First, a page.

Hydrocarbons

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Chapter 158

Hydrocarbons

Perspective

Human exposure to hydrocarbons (HCs) is a common problem. In 2010, U.S. poison centers reported 43,000 exposures to HCs, with the majority of cases managed in an outpatient setting.1 Exposure to HCs of patients who present to the emergency department (ED) can generally be classified into four types. The first is the accidental ingestion involving children younger than 5 years. This is the most common scenario causing fatality, and it usually involves significant pulmonary injury. Second is the intentional inhalational abuse of volatile HCs. Recreational abuse has been a medical problem since solvent inhalation became popular during the late 1800s. Fatalities in this group will typically occur within distinct demographic groups (Native Americans, homosexual men, and teenagers).13 Third is the accidental inhalational or dermal exposure to HCs in the household or workplace setting. The fourth type is massive oral ingestion of HCs in a suicide attempt.

Principles of Disease

Definitions and Terminology

HCs are a diverse group of organic compounds that contain hydrogen and carbon (Table 158-1). Most HCs (e.g., gasoline) are byproducts of crude oil and are therefore called petroleum distillates. Some products, such as turpentine, are derived from pine oil, not petroleum. HCs can also be classified by their structure. The two main categories are straight chain HCs (aliphatic, such as propane) and those containing a benzene ring structure (aromatic, such as toluene). HCs can also have multiple nonorganic side chains. For example, halogenated HCs usually will have one or more bromide, chloride, fluoride, or iodide moieties (e.g., carbon tetrachloride). Finally, HCs are used as the solvent base for many toxic chemicals, such as insecticides and metals, that in turn can cause a separate distinct syndrome of poisoning. Although the range of toxicity of HCs can vary widely, the majority of human exposures are confined to petroleum distillates.

Pathophysiology

Acute HC toxicity usually affects three main target organs: the lungs, the heart, and the central nervous system (CNS). Although certain HCs can enter the body through the skin or gastrointestinal tract, HCs cause the most damage through the lungs. Despite the fact that there are thousands of different types of HCs, their potential for acute toxicity depends on four characteristics4,5:

1. Viscosity is the capacity to resist flow or change. Low viscosity allows a substance to spread rapidly, and low-viscosity HCs spread easily into the airway and lungs. Viscosity is measured in Saybolt seconds universal (SSU), and substances with an SSU of less than 60 have the highest potential risk of aspiration. Lubricants and mineral oil have high viscosity and low toxicity, whereas furniture polish has low viscosity and high pulmonary toxicity.

2. Volatility is the ease for a liquid to turn into a gas. High volatility often has a detectable odor. HCs with high volatility can displace alveolar oxygen and cause hypoxia. Butane and propane are types of HCs with high volatility.

3. Surface tension is the capacity for a substance to collect on a liquid surface. Low surface tension enables a substance (e.g., turpentine) to disperse easily.

4. Chemical side chains often increase potential toxicity. These toxic side chains include metals (e.g., arsenic), halogens (e.g., carbon tetrachloride), and aromatic structures (e.g., toluene).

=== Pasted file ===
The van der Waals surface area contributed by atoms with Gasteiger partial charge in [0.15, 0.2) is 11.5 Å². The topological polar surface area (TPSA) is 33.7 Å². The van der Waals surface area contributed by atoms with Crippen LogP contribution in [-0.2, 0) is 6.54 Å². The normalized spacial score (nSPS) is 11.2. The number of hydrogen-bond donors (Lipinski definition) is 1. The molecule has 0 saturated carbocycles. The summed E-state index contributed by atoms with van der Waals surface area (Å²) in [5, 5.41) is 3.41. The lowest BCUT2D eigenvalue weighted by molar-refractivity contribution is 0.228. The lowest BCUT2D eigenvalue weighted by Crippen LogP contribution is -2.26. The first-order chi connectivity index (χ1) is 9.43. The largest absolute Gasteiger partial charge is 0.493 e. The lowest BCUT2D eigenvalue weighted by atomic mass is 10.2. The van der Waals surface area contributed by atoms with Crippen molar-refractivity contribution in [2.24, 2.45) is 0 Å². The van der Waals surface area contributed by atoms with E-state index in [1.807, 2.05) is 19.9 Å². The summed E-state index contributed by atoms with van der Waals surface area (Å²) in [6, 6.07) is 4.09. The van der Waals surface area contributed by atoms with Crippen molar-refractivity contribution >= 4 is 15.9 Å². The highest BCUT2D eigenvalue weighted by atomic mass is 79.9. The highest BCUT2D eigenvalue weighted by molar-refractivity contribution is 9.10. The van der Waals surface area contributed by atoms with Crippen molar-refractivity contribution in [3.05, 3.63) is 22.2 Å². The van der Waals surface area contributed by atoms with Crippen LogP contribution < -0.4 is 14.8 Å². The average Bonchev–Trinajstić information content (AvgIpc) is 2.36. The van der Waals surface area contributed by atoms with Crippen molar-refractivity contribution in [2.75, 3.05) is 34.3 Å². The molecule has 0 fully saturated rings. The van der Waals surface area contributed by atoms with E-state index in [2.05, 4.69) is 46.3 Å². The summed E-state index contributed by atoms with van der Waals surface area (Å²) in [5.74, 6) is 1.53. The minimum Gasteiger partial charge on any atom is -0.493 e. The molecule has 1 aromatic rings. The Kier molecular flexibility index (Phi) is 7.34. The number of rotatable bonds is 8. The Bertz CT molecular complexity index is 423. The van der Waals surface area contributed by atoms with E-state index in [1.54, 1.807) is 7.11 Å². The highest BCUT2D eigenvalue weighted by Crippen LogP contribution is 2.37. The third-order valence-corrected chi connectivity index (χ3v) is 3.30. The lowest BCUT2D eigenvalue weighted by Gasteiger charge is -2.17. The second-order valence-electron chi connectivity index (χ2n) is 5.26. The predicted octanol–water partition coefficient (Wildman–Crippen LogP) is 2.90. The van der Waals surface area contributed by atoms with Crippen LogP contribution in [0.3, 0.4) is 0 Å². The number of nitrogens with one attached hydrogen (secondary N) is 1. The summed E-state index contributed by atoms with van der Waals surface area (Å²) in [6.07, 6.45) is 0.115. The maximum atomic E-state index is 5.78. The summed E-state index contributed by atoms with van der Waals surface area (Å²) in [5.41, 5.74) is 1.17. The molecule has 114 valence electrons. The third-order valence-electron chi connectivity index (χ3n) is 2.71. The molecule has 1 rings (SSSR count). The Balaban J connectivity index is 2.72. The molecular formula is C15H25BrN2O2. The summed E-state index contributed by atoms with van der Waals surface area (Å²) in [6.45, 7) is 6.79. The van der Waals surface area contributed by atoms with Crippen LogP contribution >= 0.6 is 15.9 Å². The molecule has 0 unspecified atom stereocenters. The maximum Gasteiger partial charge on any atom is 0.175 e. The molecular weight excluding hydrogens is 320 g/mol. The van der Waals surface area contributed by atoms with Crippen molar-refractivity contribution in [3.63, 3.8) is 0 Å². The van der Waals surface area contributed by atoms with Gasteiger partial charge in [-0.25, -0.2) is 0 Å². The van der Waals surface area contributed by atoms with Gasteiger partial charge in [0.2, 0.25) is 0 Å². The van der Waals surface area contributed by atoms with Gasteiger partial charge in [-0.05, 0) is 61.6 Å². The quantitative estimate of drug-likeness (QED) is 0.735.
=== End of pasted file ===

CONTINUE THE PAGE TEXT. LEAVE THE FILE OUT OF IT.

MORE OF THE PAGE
Pulmonary Pathophysiology

The primary target organ for toxicity is the lung. Fatalities after ingestion usually occur with an accompanying aspiration. A small amount of HC in the trachea can be devastating, whereas a much larger amount of the same compound in the stomach remains benign.1,5,6

HCs affect the lungs through several mechanisms. HCs are usually poorly water soluble and penetrate into the lower airways, producing bronchospasm and an inflammatory response. Second, volatized HCs can displace oxygen in the alveolar space, causing hypoxia. Third, HCs can cause direct injury to pulmonary alveoli and capillaries, producing distinct uniform lesions. Autopsy findings of these lesions include hyperemia, diffuse hemorrhagic exudative alveolitis with granulocytic infiltration, and microabscesses. Finally, HCs can inhibit surfactant function, leading to alveolar instability and collapse. These mechanisms lead to alveolar dysfunction, ventilation-perfusion mismatch, hypoxemia, and respiratory failure.5,6

Central Nervous System Pathophysiology

Certain HCs cause CNS depression (i.e., toluene, benzene, gasoline, butane, and chlorinated HCs). After respiratory exposure, most HCs passively diffuse through the pulmonary alveolus and are highly absorbed in blood and tissues. These HCs can cause euphoria, disinhibition, confusion, and obtundation. With an isolated single exposure, these effects usually have a rapid onset of intoxication and rapid recovery. For these reasons, substance abusers seek these HCs for recreational use. Inhalation of these substances avoids hepatic first-pass metabolism and generates high concentrations in the CNS. Chronic use of inhaled HCs can cause severe abnormalities in nervous system function, which include peripheral neuropathy, cerebellar degeneration, neuropsychiatric disorders, chronic encephalopathy, and dementia. More than 50% of patients who abuse toluene for more than 10 years will have cerebral cortical atrophy with histologic changes that include loss of neurons, diffuse gliosis, and axonal degeneration.3,7

Other Pathophysiology

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